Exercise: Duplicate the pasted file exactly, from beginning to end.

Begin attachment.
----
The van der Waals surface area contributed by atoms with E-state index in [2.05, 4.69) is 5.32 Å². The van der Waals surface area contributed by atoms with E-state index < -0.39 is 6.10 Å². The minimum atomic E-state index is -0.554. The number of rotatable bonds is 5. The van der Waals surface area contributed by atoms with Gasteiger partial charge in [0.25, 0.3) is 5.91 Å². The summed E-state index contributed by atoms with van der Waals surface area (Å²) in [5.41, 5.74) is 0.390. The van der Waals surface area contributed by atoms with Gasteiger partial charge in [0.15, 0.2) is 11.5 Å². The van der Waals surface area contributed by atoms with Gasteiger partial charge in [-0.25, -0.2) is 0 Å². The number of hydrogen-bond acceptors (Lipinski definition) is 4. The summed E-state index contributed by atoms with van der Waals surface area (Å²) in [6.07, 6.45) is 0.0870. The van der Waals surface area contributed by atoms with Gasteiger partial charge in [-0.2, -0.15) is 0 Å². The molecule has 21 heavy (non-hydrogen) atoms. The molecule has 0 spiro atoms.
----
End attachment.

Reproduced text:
The van der Waals surface area contributed by atoms with E-state index in [2.05, 4.69) is 5.32 Å². The van der Waals surface area contributed by atoms with E-state index < -0.39 is 6.10 Å². The minimum atomic E-state index is -0.554. The number of rotatable bonds is 5. The van der Waals surface area contributed by atoms with Gasteiger partial charge in [0.25, 0.3) is 5.91 Å². The summed E-state index contributed by atoms with van der Waals surface area (Å²) in [5.41, 5.74) is 0.390. The van der Waals surface area contributed by atoms with Gasteiger partial charge in [0.15, 0.2) is 11.5 Å². The van der Waals surface area contributed by atoms with Gasteiger partial charge in [-0.25, -0.2) is 0 Å². The number of hydrogen-bond acceptors (Lipinski definition) is 4. The summed E-state index contributed by atoms with van der Waals surface area (Å²) in [6.07, 6.45) is 0.0870. The van der Waals surface area contributed by atoms with Gasteiger partial charge in [-0.2, -0.15) is 0 Å². The molecule has 21 heavy (non-hydrogen) atoms. The molecule has 0 spiro atoms.